Six months after Russia and Georgia fought a war over South Ossetia, the enclave's capital city is still a mass of fresh scars.
Many people in Tskhinvali are shivering through the winter behind windows made of plastic sheeting. Piles of broken glass and trash - in one case, the charred turret of a Georgian tank - sit along central boulevards, as they did in August. Stray dogs, their owners long gone, nose around the streets for food.
There are reminders of the euphoria that swept this valley last summer, when Russia acknowledged South Ossetia's 18-year separatist struggle by recognizing it as a sovereign nation. Graffiti proclaims "Ossetia thanks its defenders" and "Great Russia," and citizens say they are extraordinarily grateful to be free of Georgian governance.
But it has been a hard winter, and reconstruction is moving slowly. The South Ossetian president, Eduard Kokoity, said the process had been delayed by price gouging and shoddy workmanship by unscrupulous contractors in the first round of reconstruction, and he promised that the pace would pick up this spring. Residents, many of whom scrounged materials and patched up their homes themselves, are beginning to wonder when the promised aid will reach them.
"We have no running water at home," said Maria Pliyeva, 25, a reporter for 21st Century, a newspaper in Tskhinvali. "It's not just an inconvenience. It's embarrassing to speak about a government of a country which is seeking recognition when you have no running water."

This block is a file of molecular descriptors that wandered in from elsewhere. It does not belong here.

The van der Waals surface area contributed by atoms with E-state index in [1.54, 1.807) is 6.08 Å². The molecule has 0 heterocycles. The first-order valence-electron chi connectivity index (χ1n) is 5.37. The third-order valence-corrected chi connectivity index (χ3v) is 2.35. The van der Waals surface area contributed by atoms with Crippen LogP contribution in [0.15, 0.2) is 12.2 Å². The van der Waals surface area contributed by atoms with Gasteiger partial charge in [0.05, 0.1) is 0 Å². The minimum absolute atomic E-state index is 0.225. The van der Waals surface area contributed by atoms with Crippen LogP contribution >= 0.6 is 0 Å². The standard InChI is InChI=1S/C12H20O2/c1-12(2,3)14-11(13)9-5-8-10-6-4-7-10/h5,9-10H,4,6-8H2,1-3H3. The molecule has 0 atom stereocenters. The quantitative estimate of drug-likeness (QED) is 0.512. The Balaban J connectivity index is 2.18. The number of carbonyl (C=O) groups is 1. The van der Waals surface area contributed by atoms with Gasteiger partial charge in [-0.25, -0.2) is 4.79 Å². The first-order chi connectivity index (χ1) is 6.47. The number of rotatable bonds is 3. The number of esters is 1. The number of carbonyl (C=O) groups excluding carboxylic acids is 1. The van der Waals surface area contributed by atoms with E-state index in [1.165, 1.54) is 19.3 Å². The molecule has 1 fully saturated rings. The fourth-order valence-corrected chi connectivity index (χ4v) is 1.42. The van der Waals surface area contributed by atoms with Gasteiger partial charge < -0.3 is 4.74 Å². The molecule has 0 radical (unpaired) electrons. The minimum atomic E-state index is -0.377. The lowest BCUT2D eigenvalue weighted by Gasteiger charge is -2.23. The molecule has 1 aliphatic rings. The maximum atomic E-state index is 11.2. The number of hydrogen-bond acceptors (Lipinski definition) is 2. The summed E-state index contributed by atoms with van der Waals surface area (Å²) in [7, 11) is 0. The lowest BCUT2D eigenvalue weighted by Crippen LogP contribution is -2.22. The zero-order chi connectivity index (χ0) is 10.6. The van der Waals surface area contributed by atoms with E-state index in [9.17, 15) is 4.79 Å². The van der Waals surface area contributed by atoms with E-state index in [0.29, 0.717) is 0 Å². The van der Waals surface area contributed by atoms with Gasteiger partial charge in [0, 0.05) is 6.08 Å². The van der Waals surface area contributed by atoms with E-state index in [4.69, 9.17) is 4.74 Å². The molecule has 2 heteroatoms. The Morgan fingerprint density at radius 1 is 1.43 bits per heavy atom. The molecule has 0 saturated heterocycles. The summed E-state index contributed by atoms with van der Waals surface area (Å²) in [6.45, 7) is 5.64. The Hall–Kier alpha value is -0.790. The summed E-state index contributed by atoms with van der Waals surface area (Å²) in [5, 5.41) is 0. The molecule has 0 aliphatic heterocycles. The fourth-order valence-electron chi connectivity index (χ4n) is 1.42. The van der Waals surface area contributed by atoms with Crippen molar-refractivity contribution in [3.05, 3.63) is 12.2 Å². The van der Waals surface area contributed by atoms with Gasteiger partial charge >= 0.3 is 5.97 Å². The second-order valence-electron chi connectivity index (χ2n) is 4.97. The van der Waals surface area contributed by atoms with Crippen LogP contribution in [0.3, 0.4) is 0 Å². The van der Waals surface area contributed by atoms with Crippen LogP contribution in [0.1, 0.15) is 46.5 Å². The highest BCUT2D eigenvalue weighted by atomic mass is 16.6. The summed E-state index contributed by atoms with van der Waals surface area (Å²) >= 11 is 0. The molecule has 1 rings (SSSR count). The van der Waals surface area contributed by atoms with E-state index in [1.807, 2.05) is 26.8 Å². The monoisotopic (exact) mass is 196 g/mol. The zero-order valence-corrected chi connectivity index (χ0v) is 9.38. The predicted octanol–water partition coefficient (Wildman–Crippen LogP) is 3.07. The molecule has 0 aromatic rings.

The halting reconstruction underlines the challenge facing South Ossetia, a rural patch of land whose prewar population was 70,000, even as Russia has elevated it into a national symbol. When Georgia began an assault on the separatist capital on Aug. 7, Russia sent columns of armor to protect its allies.
Russians saw the attack on Tskhinvali, which they call by its Ossetian name, Tskhinval, as a watershed moment, and aid pledges flooded in. Trucks bearing donations were backed up on Tskhinvali's streets, and billboards in Moscow promised "Tskhinval, we are with you!"
But nearly two decades of bitter conflict with Georgia have left the enclave with only two factories that produce building materials. (One makes asphalt and the other the clear plastic to cover broken windows, an aide to Kokoity said.) South Ossetia can no longer count on supplies from Georgia, as residents learned when deliveries of natural gas halted for the coldest months.
Meanwhile, the narrow highway that links the enclave to Russia is plagued by avalanches and is impassable for much of the winter. Even in good weather, shipments coming from the north are vulnerable to theft and diversion. Charles King, an expert on the region, said South Ossetia long served as a "gigantic magnet for contraband" passing between Russia and Georgia, economically dependent on informal taxes levied on shipments.
"If someone is trying to send physical aid to South Ossetia, it's very likely that it's going to go missing," said King, author of "The Ghost of Freedom: A History of the Caucasus."
Whatever the reasons, progress has been slow. A report released in December by Russia's federal auditing agency found that of about $55 million in priority aid pledged by Russia, only about $15 million had been delivered and only $1.4 million spent. It also found that of 111 structures scheduled for renovation by the end of 2008, eight had been completed and 38 had not yet been touched.